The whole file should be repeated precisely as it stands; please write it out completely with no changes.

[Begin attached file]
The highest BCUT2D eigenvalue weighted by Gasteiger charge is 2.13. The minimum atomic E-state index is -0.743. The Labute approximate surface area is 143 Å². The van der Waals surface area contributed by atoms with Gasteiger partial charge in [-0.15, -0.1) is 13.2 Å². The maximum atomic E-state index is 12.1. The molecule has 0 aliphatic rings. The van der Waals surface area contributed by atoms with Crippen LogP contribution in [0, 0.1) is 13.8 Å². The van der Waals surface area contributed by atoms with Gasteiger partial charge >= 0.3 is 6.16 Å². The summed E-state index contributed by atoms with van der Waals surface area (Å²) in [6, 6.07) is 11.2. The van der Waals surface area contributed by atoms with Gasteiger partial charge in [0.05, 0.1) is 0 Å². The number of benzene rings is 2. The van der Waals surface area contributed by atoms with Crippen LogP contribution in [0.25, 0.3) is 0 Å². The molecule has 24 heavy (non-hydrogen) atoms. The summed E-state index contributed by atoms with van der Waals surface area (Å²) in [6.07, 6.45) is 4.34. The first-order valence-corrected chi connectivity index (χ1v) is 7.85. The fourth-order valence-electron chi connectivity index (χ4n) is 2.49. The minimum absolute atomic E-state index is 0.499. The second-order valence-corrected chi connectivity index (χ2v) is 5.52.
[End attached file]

The highest BCUT2D eigenvalue weighted by Gasteiger charge is 2.13. The minimum atomic E-state index is -0.743. The Labute approximate surface area is 143 Å². The van der Waals surface area contributed by atoms with Gasteiger partial charge in [-0.15, -0.1) is 13.2 Å². The maximum atomic E-state index is 12.1. The molecule has 0 aliphatic rings. The van der Waals surface area contributed by atoms with Crippen LogP contribution in [0, 0.1) is 13.8 Å². The van der Waals surface area contributed by atoms with Gasteiger partial charge >= 0.3 is 6.16 Å². The summed E-state index contributed by atoms with van der Waals surface area (Å²) in [6, 6.07) is 11.2. The van der Waals surface area contributed by atoms with Gasteiger partial charge in [0.05, 0.1) is 0 Å². The number of benzene rings is 2. The van der Waals surface area contributed by atoms with Crippen LogP contribution in [0.25, 0.3) is 0 Å². The molecule has 24 heavy (non-hydrogen) atoms. The summed E-state index contributed by atoms with van der Waals surface area (Å²) in [6.07, 6.45) is 4.34. The first-order valence-corrected chi connectivity index (χ1v) is 7.85. The fourth-order valence-electron chi connectivity index (χ4n) is 2.49. The minimum absolute atomic E-state index is 0.499. The second-order valence-corrected chi connectivity index (χ2v) is 5.52.